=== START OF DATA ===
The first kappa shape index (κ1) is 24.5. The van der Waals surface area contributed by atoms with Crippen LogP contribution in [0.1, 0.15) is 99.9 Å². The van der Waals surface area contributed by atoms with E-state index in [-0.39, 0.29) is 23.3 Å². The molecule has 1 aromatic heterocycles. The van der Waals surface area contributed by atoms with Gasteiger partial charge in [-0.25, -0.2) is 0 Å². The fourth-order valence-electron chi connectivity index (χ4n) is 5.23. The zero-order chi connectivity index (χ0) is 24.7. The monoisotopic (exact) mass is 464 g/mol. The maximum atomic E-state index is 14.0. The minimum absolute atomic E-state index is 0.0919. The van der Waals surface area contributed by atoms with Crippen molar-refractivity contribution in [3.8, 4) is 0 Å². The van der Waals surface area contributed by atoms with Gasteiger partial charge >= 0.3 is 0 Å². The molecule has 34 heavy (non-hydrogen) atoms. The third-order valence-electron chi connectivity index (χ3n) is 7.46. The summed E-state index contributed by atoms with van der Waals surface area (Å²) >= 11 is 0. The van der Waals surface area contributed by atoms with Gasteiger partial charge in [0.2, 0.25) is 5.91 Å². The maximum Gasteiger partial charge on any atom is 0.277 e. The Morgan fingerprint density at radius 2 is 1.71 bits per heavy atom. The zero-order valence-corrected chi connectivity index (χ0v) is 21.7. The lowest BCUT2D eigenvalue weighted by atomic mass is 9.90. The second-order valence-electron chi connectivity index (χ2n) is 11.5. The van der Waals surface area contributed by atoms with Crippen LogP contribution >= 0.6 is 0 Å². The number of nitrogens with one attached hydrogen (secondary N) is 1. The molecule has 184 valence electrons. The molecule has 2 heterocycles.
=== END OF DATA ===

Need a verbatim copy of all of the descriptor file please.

The first kappa shape index (κ1) is 24.5. The van der Waals surface area contributed by atoms with Crippen LogP contribution in [0.1, 0.15) is 99.9 Å². The van der Waals surface area contributed by atoms with E-state index in [-0.39, 0.29) is 23.3 Å². The molecule has 1 aromatic heterocycles. The van der Waals surface area contributed by atoms with Gasteiger partial charge in [-0.25, -0.2) is 0 Å². The fourth-order valence-electron chi connectivity index (χ4n) is 5.23. The zero-order chi connectivity index (χ0) is 24.7. The monoisotopic (exact) mass is 464 g/mol. The maximum atomic E-state index is 14.0. The minimum absolute atomic E-state index is 0.0919. The van der Waals surface area contributed by atoms with Crippen molar-refractivity contribution in [3.8, 4) is 0 Å². The van der Waals surface area contributed by atoms with Gasteiger partial charge >= 0.3 is 0 Å². The molecule has 34 heavy (non-hydrogen) atoms. The third-order valence-electron chi connectivity index (χ3n) is 7.46. The summed E-state index contributed by atoms with van der Waals surface area (Å²) >= 11 is 0. The van der Waals surface area contributed by atoms with Gasteiger partial charge in [0.2, 0.25) is 5.91 Å². The maximum Gasteiger partial charge on any atom is 0.277 e. The Morgan fingerprint density at radius 2 is 1.71 bits per heavy atom. The zero-order valence-corrected chi connectivity index (χ0v) is 21.7. The lowest BCUT2D eigenvalue weighted by atomic mass is 9.90. The second-order valence-electron chi connectivity index (χ2n) is 11.5. The van der Waals surface area contributed by atoms with Crippen LogP contribution >= 0.6 is 0 Å². The number of nitrogens with one attached hydrogen (secondary N) is 1. The molecule has 184 valence electrons. The molecule has 2 heterocycles.